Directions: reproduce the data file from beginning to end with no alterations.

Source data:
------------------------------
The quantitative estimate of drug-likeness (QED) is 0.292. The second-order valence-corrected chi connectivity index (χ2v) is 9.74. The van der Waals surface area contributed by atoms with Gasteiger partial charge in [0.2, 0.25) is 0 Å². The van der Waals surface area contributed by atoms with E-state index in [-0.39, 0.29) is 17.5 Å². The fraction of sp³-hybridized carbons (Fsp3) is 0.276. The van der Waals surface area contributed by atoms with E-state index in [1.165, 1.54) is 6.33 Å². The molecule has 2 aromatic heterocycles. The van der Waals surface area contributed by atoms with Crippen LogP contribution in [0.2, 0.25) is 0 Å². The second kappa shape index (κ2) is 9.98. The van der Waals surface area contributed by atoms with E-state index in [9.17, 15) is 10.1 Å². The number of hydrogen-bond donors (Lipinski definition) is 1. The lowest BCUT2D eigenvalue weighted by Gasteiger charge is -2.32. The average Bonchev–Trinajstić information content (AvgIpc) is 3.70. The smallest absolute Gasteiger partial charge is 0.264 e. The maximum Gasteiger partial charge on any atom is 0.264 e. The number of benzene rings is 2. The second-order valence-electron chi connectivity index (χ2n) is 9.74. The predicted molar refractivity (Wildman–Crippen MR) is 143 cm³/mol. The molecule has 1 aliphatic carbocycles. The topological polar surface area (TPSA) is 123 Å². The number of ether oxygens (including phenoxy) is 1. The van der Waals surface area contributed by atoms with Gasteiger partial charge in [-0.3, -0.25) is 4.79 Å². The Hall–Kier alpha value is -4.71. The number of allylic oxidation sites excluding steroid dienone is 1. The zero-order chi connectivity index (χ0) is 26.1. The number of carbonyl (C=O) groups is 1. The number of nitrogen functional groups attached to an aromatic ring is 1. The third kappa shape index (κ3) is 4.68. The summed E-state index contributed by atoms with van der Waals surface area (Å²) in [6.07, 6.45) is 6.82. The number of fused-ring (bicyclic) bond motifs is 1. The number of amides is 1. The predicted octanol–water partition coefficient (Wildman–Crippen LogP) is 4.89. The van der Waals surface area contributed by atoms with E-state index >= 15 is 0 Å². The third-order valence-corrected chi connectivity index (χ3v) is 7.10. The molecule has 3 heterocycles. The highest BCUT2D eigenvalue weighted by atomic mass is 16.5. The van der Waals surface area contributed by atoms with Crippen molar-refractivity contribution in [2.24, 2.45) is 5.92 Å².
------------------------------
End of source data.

The quantitative estimate of drug-likeness (QED) is 0.292. The second-order valence-corrected chi connectivity index (χ2v) is 9.74. The van der Waals surface area contributed by atoms with Gasteiger partial charge in [0.2, 0.25) is 0 Å². The van der Waals surface area contributed by atoms with E-state index in [-0.39, 0.29) is 17.5 Å². The fraction of sp³-hybridized carbons (Fsp3) is 0.276. The van der Waals surface area contributed by atoms with E-state index in [1.165, 1.54) is 6.33 Å². The molecule has 2 aromatic heterocycles. The van der Waals surface area contributed by atoms with Crippen LogP contribution in [0.2, 0.25) is 0 Å². The second kappa shape index (κ2) is 9.98. The van der Waals surface area contributed by atoms with E-state index in [9.17, 15) is 10.1 Å². The number of hydrogen-bond donors (Lipinski definition) is 1. The lowest BCUT2D eigenvalue weighted by Gasteiger charge is -2.32. The average Bonchev–Trinajstić information content (AvgIpc) is 3.70. The smallest absolute Gasteiger partial charge is 0.264 e. The maximum Gasteiger partial charge on any atom is 0.264 e. The number of benzene rings is 2. The second-order valence-electron chi connectivity index (χ2n) is 9.74. The predicted molar refractivity (Wildman–Crippen MR) is 143 cm³/mol. The molecule has 1 aliphatic carbocycles. The topological polar surface area (TPSA) is 123 Å². The number of ether oxygens (including phenoxy) is 1. The van der Waals surface area contributed by atoms with Gasteiger partial charge in [-0.3, -0.25) is 4.79 Å². The Hall–Kier alpha value is -4.71. The number of allylic oxidation sites excluding steroid dienone is 1. The zero-order chi connectivity index (χ0) is 26.1. The number of carbonyl (C=O) groups is 1. The number of nitrogen functional groups attached to an aromatic ring is 1. The third kappa shape index (κ3) is 4.68. The summed E-state index contributed by atoms with van der Waals surface area (Å²) in [6.07, 6.45) is 6.82. The number of fused-ring (bicyclic) bond motifs is 1. The number of amides is 1. The predicted octanol–water partition coefficient (Wildman–Crippen LogP) is 4.89. The van der Waals surface area contributed by atoms with E-state index >= 15 is 0 Å². The third-order valence-corrected chi connectivity index (χ3v) is 7.10. The molecule has 3 heterocycles. The highest BCUT2D eigenvalue weighted by atomic mass is 16.5. The van der Waals surface area contributed by atoms with Crippen molar-refractivity contribution in [2.24, 2.45) is 5.92 Å².